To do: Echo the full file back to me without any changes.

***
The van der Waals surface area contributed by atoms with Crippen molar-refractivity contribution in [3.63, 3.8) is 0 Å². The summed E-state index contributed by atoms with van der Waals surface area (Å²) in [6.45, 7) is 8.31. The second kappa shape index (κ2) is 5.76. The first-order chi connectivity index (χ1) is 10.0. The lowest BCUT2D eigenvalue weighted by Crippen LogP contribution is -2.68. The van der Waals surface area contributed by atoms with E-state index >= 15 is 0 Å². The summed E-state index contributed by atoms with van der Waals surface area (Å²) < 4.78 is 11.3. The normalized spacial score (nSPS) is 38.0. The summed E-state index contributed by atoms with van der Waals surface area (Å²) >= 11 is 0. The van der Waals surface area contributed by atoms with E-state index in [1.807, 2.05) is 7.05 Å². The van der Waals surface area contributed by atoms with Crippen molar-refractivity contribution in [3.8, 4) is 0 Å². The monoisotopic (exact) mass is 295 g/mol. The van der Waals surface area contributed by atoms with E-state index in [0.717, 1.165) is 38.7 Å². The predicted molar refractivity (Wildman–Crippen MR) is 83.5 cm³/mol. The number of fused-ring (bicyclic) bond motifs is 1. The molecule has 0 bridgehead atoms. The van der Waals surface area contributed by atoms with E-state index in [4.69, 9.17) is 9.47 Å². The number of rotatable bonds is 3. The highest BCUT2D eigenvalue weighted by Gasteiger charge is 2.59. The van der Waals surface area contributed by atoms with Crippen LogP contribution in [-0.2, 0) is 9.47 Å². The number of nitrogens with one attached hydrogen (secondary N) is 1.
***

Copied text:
The van der Waals surface area contributed by atoms with Crippen molar-refractivity contribution in [3.63, 3.8) is 0 Å². The summed E-state index contributed by atoms with van der Waals surface area (Å²) in [6.45, 7) is 8.31. The second kappa shape index (κ2) is 5.76. The first-order chi connectivity index (χ1) is 10.0. The lowest BCUT2D eigenvalue weighted by Crippen LogP contribution is -2.68. The van der Waals surface area contributed by atoms with E-state index >= 15 is 0 Å². The summed E-state index contributed by atoms with van der Waals surface area (Å²) < 4.78 is 11.3. The normalized spacial score (nSPS) is 38.0. The summed E-state index contributed by atoms with van der Waals surface area (Å²) >= 11 is 0. The van der Waals surface area contributed by atoms with E-state index in [1.807, 2.05) is 7.05 Å². The van der Waals surface area contributed by atoms with Crippen molar-refractivity contribution in [3.8, 4) is 0 Å². The monoisotopic (exact) mass is 295 g/mol. The van der Waals surface area contributed by atoms with E-state index in [0.717, 1.165) is 38.7 Å². The predicted molar refractivity (Wildman–Crippen MR) is 83.5 cm³/mol. The number of fused-ring (bicyclic) bond motifs is 1. The molecule has 0 bridgehead atoms. The van der Waals surface area contributed by atoms with E-state index in [4.69, 9.17) is 9.47 Å². The number of rotatable bonds is 3. The highest BCUT2D eigenvalue weighted by Gasteiger charge is 2.59. The van der Waals surface area contributed by atoms with Crippen LogP contribution in [-0.2, 0) is 9.47 Å². The number of nitrogens with one attached hydrogen (secondary N) is 1.